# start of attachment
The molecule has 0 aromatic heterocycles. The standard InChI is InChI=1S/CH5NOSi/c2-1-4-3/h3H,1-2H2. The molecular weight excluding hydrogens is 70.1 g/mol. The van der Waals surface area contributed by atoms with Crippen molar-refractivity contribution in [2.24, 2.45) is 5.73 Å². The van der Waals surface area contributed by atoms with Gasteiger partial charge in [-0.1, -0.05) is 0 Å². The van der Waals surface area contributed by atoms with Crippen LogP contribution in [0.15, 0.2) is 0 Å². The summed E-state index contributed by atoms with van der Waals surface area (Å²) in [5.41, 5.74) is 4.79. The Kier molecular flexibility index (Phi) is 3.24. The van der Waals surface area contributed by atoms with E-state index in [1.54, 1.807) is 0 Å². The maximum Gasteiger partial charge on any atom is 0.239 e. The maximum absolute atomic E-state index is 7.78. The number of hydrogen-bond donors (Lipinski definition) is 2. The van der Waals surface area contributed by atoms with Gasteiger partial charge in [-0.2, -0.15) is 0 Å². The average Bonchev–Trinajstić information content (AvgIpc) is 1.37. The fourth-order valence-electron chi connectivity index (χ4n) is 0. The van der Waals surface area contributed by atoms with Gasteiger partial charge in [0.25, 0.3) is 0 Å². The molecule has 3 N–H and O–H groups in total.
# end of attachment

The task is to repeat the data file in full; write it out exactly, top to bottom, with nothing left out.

The molecule has 0 aromatic heterocycles. The standard InChI is InChI=1S/CH5NOSi/c2-1-4-3/h3H,1-2H2. The molecular weight excluding hydrogens is 70.1 g/mol. The van der Waals surface area contributed by atoms with Crippen molar-refractivity contribution in [2.24, 2.45) is 5.73 Å². The van der Waals surface area contributed by atoms with Gasteiger partial charge in [-0.1, -0.05) is 0 Å². The van der Waals surface area contributed by atoms with Crippen LogP contribution in [0.15, 0.2) is 0 Å². The summed E-state index contributed by atoms with van der Waals surface area (Å²) in [5.41, 5.74) is 4.79. The Kier molecular flexibility index (Phi) is 3.24. The van der Waals surface area contributed by atoms with E-state index in [1.54, 1.807) is 0 Å². The maximum Gasteiger partial charge on any atom is 0.239 e. The maximum absolute atomic E-state index is 7.78. The number of hydrogen-bond donors (Lipinski definition) is 2. The van der Waals surface area contributed by atoms with Gasteiger partial charge in [-0.2, -0.15) is 0 Å². The average Bonchev–Trinajstić information content (AvgIpc) is 1.37. The fourth-order valence-electron chi connectivity index (χ4n) is 0. The van der Waals surface area contributed by atoms with Gasteiger partial charge in [0.25, 0.3) is 0 Å². The molecule has 3 N–H and O–H groups in total.